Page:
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Islamic Jihad: 'We Will Not Accept A State on the 1967 Borders'

In the third article of a four-part exclusive series, Asmaa al-Ghoul analyzes the Palestinian Islamic Jihad movement and its relationship with other Palestinian resistance groups.
An Israeli border police officer walks past Palestinians in Jerusalem's Old City before a parade marking Jerusalem Day May 8, 2013. Jerusalem Day marks the anniversary of Israel's capture of the Eastern part of the city during the 1967 Middle East War. In 1980, Israel's parliament passed a law declaring united Jerusalem as the national capital, a move never recognised internationally. There were confrontations on Wednesday between Muslims and Jews outside Jerusalem's walled Old City, where al Aqsa mosque is

"They blocked you, but our hearts still belong to you, our homeland." So read the writing on the massive banners adorning the streets of Gaza even long after Khaled Meshaal's visit to the Gaza Strip. The banners bore massive images of Islamic Jihad's Secretary General Dr. Ramadan Shallah. Israeli occupation forces threatened to assassinate them both in the event of their entrance to the Gaza Strip. This was the political price that the Palestinian Islamic Jihad (PIJ) movement was forced to pay following the recent war last November. That is, in addition to becoming Israel's most wanted target, despite the truce Hamas agreed to with Israel (under Egypt's sponsorship and at the United States' behest) that concluded the eight-day war.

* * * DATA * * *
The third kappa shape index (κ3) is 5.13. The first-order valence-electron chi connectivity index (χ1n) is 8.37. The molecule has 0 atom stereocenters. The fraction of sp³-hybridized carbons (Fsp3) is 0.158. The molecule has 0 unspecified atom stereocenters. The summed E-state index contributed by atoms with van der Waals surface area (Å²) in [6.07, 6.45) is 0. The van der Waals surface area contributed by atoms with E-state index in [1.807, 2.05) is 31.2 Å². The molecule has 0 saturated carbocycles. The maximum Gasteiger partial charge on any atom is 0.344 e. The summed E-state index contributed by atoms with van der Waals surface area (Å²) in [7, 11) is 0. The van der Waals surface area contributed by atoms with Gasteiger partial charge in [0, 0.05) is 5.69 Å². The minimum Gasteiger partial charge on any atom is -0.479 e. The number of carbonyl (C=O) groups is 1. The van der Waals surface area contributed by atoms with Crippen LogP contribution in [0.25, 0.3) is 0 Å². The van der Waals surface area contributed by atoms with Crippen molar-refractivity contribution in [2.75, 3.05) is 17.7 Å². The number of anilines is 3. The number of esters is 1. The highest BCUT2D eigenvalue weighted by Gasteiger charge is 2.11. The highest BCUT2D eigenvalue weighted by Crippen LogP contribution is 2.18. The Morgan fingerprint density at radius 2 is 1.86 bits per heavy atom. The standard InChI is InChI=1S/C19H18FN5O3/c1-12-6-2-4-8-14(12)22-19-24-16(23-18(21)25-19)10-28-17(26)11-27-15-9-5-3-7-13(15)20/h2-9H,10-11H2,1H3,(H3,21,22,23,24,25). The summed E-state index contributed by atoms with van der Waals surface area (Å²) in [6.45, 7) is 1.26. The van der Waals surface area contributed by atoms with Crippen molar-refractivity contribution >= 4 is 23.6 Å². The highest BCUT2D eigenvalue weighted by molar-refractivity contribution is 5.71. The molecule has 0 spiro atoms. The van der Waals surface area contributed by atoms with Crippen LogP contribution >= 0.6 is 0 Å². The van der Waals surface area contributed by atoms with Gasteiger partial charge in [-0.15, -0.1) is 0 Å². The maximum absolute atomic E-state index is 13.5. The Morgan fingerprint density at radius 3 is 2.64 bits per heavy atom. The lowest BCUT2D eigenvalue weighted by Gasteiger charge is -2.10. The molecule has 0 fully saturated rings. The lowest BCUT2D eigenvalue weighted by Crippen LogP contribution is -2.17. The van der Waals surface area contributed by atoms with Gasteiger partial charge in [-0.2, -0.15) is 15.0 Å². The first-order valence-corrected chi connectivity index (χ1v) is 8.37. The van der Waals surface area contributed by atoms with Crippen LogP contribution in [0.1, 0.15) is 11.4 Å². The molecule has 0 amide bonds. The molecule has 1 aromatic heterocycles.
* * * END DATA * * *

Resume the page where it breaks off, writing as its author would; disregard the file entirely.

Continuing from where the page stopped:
Islamic Jihad's "undeclared" position

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